I have a theory that too many library trustees are underutilized in their board work. In far too many libraries, fear of meddling and of losing control have meant that directors don’t take advantage of the expertise and talent on their Board of Trustees. Where that is true, library leaders are squandering critical capacity and losing a potent edge in the key task of connecting to the community.
There is excellent board development happening in many libraries, but I have also seen politics trump proactive leadership. This can take place anywhere on a continuum from worst case to bad enough to unfortunate. In the worst, but relatively rare, case, an embattled board works purposefully against a director. Bad enough, but perhaps more pervasive, more subtle power struggles undermine a director’s authority or limit how deeply the director pulls the board into the strategic thinking involved in running a library. Unfortunate, and possibly most pernicious, the board walks through the process, rubber-stamping decisions and remaining relatively uninformed about the library—and that’s okay with the director. If any of this sounds like your board, take action to remedy the situation.
Working with a board can be a chore, or it can be an evolving collaboration. Trustees are often kept at arm’s length, out of the loop, and dealt with as another management problem, not as allies in the delivery of library service. Great things can happen when directors actively involve a diverse range of board members in solving problems and guide them in how to apply their special skills to delivering on the library mission. This is the goal of many directors I have spoken with, and many spend a great deal of time nurturing board members, attuning them to the fundamentals of the library, and educating them about the finer points of the responsibility of governance. That is hard work, requiring savvy and its own skill set. It also requires vision to keep seeing where new people can fit into the library plan. Also, if the board is hampered by a political issue, infighting, or a director who dreads micromanaging more than she or he desires aid, it can be a tense dance to move toward a more productive environment.
For many libraries, the bulk of board work occurs outside the flow of daily library life, via periodic meetings punctuated by special events such as fundraisers or holiday festivities. But it shouldn’t be an afterthought. In a crisis, such as a budget battle, a book challenge, or even something as simple as bad press about a library service, an aligned board can bolster and even improve the outlook, while an unprepared board will be a drain on the director, if not a stumbling block. During active strategic development, such as master planning, a disconnected board can slow responsive change, while an informed and community-aware board can help drive the right transformations.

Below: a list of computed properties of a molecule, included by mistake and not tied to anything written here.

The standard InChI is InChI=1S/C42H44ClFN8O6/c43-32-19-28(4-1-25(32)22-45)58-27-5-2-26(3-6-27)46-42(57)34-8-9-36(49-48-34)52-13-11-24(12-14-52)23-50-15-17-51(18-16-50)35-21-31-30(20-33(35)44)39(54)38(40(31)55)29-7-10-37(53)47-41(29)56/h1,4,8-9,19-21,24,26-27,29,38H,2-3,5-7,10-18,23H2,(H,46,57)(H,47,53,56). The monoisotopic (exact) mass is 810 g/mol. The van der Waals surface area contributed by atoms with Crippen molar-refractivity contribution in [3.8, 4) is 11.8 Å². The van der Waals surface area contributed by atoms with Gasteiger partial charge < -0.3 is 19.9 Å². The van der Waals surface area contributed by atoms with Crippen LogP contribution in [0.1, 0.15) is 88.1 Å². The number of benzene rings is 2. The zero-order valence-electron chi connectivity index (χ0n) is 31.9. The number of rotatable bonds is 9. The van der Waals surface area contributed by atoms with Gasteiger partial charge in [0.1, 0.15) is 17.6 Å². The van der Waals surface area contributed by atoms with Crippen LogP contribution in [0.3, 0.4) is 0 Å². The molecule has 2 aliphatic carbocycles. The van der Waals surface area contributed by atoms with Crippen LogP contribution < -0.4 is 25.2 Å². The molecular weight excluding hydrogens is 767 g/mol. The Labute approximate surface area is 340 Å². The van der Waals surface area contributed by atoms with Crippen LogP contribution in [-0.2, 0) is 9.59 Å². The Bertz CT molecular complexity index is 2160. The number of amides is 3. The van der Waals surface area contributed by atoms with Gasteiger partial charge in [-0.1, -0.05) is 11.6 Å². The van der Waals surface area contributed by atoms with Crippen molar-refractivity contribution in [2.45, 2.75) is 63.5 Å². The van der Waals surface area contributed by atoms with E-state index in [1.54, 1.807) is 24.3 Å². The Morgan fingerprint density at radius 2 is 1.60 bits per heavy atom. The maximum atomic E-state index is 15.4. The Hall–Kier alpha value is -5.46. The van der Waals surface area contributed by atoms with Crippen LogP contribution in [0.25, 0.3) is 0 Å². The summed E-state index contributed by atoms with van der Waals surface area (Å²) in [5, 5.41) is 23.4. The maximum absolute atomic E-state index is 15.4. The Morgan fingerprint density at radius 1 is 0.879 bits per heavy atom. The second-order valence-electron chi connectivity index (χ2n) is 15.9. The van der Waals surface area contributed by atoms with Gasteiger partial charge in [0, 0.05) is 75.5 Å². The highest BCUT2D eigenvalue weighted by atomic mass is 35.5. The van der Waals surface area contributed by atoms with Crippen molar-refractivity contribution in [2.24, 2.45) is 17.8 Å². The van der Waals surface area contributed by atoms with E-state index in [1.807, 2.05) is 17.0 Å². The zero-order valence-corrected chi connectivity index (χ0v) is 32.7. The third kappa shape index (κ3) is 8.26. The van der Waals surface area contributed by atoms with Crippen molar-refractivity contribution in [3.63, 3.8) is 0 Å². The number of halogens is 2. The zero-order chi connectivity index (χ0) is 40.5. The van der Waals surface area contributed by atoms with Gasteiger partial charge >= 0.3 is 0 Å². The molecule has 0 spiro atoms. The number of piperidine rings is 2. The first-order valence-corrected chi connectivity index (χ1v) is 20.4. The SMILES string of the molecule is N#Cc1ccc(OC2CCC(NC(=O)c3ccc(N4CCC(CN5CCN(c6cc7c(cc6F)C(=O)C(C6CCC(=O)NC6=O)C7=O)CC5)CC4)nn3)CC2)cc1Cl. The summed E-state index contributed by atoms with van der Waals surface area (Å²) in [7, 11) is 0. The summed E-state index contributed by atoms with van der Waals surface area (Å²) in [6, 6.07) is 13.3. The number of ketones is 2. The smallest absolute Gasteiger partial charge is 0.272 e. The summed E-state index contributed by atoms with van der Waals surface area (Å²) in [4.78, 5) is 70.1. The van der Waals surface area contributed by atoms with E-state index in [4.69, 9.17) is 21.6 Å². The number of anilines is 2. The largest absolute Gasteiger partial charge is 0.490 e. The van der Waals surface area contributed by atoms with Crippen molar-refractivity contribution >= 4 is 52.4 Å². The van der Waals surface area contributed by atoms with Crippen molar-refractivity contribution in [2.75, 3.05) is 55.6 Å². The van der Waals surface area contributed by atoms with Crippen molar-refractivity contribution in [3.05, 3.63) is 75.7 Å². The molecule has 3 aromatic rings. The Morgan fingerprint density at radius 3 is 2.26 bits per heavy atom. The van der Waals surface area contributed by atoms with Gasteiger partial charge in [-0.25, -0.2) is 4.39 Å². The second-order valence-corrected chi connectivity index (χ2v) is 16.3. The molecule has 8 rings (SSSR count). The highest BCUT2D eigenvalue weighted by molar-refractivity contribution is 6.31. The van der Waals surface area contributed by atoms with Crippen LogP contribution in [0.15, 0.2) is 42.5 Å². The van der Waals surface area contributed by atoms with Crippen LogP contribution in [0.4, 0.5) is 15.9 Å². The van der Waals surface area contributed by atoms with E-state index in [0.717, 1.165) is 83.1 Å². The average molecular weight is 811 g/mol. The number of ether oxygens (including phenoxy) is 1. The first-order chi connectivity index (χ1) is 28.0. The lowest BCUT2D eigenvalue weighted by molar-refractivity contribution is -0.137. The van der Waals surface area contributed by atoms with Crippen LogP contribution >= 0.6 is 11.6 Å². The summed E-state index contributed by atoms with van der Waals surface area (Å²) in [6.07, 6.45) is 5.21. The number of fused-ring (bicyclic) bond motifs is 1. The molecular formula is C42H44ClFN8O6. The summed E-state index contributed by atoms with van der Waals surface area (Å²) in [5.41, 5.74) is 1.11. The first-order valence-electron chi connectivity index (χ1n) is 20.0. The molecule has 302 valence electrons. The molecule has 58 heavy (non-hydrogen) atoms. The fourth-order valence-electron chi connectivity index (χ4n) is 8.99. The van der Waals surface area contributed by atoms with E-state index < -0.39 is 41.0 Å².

Trustees are, of course, a source of all types of mastery and social and financial contacts, and they are committed library supporters ready to assist with the myriad talents they bring from their lives beyond libraries. The standing tenet, that trustees set policy and directors manage operations, holds—it is a critical balance in the governance of the library. Experienced library directors know this is most often observed in the breach, where policies and practice are frequently the product of shared cooperative effort by trustees and librarians to solve problems and improve service.
I consider board members emissaries of the library in the community and think they should hear issues and think about where the library could fit into a solution. They are also representatives of the community, bringing perspective and, one hopes, a diversity of voices back to the library. There should be a high expectation of their service.
As a library board member myself, at the Floyd Memorial Library in Greenport, NY, I think every player has a role in creating a better board—even if I sometimes fall short of my own goals.
Trustees, consider yourself a library ambassador when you are out in the community. Be prepared to speak knowledgeably about the library in informal settings. Understand the budget. Raise problems to solve and support innovation when needed.
Directors, trustees don’t want your job, but they do want a job. They should extend your strategic thinking. If the library’s challenges are shared with trustees, these individuals will engage in the work of meeting them. Don’t waste these valuable allies.